Changing Course | Sojourners

Changing Course


Concerned about the Reagan administration's policy toward Central America, a group of scholars founded PACCA (Policy Alternatives for the Caribbean and Central America) in the spring of 1982. They recently released a report titled Changing Course: Blueprint for Peace in Central America and the Caribbean. The epilogue of Changing Course, a response to the report released by the National Bipartisan Commission on Central America, is reprinted below.
—The Editors

You come here speaking of Latin America, but this is not important. Nothing important can come from the South. History has never been produced in the South. The axis of history starts in Moscow, goes to Bonn, crosses over to Washington, and then goes to Tokyo. What happens in the South is of no importance.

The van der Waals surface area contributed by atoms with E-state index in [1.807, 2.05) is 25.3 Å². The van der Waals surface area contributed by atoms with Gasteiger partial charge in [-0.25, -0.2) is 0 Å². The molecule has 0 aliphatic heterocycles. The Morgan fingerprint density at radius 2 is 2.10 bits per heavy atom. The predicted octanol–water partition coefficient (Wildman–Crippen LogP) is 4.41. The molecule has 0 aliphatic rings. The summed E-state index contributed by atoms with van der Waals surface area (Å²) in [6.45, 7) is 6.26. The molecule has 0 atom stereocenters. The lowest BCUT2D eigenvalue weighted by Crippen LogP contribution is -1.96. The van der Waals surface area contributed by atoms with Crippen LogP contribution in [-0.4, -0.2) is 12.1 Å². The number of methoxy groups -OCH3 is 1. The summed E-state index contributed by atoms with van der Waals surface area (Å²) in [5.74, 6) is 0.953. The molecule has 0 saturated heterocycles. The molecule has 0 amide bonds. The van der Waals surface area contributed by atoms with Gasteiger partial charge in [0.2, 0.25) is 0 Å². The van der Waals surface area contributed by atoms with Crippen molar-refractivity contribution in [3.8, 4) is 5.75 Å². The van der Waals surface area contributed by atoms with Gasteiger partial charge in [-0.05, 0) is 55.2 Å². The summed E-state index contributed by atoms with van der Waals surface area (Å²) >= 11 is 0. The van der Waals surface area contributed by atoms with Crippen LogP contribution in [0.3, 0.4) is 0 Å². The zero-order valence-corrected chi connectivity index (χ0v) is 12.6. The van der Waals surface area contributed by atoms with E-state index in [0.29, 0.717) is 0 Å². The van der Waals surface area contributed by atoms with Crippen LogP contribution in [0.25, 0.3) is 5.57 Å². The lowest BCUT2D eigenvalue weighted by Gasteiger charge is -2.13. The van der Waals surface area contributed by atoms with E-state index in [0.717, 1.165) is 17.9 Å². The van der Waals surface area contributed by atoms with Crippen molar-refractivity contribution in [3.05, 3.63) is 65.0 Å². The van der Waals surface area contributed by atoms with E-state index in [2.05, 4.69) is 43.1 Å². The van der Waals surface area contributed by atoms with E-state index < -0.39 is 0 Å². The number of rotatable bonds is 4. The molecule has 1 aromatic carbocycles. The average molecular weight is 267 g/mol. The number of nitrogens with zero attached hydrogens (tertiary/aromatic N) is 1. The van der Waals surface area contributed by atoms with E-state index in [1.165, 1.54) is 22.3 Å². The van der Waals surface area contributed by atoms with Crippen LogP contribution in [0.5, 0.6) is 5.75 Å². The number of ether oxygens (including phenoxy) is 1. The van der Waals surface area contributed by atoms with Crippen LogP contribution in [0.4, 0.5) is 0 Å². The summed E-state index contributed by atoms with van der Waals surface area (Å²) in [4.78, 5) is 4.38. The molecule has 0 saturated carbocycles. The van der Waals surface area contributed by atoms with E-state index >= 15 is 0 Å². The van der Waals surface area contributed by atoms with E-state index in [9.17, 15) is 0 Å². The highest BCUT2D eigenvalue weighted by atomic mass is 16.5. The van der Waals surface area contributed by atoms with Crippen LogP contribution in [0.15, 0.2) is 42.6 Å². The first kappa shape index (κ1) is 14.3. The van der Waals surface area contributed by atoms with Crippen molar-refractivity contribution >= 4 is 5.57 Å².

—Henry Kissinger to Gabriel Valdes, Foreign Minister of Chile, June 1969

On January 11, 1984, the National Bipartisan Commission on Central America released its report. The 132-page document, prepared by a 12-member commission chaired by former Secretary of State Henry Kissinger, charts a policy course to deal with the unrest and instability of the region.

The Kissinger Report acknowledges that the violent upheavals in Central America are rooted in poverty and repression: "Discontents are real, and for much of the population conditions of life are miserable; just as Nicaragua was ripe for revolution, so the conditions that invite revolution are present elsewhere in the region as well." But the report charges—with an argument built on assertion rather than evidence—that the Soviet Union is the manipulator of indigenous revolution in the region. "The Soviet-Cuban threat is real," the report emphasizes, because "the conditions which invite revolution ... have been exploited by hostile forces."

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